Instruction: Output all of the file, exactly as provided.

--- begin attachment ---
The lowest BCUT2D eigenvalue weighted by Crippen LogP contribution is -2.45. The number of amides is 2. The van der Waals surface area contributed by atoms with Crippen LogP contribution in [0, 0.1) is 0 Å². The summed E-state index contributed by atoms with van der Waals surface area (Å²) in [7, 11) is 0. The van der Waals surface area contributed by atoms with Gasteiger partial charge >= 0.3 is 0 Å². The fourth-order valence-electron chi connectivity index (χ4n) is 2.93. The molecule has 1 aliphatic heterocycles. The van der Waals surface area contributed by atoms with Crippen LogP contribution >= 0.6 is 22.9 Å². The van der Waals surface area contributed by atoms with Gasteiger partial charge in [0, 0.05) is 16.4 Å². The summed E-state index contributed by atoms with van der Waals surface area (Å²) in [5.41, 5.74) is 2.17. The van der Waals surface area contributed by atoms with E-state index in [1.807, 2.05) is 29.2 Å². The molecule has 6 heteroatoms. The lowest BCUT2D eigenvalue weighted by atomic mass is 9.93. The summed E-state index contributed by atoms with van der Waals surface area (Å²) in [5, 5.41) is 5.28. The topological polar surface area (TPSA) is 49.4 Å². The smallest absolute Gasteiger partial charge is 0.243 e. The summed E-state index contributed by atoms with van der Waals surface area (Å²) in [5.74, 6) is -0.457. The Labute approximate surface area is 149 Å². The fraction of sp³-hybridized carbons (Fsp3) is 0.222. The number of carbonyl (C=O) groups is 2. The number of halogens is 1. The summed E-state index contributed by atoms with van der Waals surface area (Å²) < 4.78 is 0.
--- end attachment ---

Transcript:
The lowest BCUT2D eigenvalue weighted by Crippen LogP contribution is -2.45. The number of amides is 2. The van der Waals surface area contributed by atoms with Crippen LogP contribution in [0, 0.1) is 0 Å². The summed E-state index contributed by atoms with van der Waals surface area (Å²) in [7, 11) is 0. The van der Waals surface area contributed by atoms with Gasteiger partial charge >= 0.3 is 0 Å². The fourth-order valence-electron chi connectivity index (χ4n) is 2.93. The molecule has 1 aliphatic heterocycles. The van der Waals surface area contributed by atoms with Crippen LogP contribution >= 0.6 is 22.9 Å². The van der Waals surface area contributed by atoms with Gasteiger partial charge in [0, 0.05) is 16.4 Å². The summed E-state index contributed by atoms with van der Waals surface area (Å²) in [5.41, 5.74) is 2.17. The van der Waals surface area contributed by atoms with E-state index in [1.807, 2.05) is 29.2 Å². The molecule has 6 heteroatoms. The lowest BCUT2D eigenvalue weighted by atomic mass is 9.93. The summed E-state index contributed by atoms with van der Waals surface area (Å²) in [5, 5.41) is 5.28. The topological polar surface area (TPSA) is 49.4 Å². The smallest absolute Gasteiger partial charge is 0.243 e. The summed E-state index contributed by atoms with van der Waals surface area (Å²) in [5.74, 6) is -0.457. The Labute approximate surface area is 149 Å². The fraction of sp³-hybridized carbons (Fsp3) is 0.222. The number of carbonyl (C=O) groups is 2. The number of halogens is 1. The summed E-state index contributed by atoms with van der Waals surface area (Å²) < 4.78 is 0.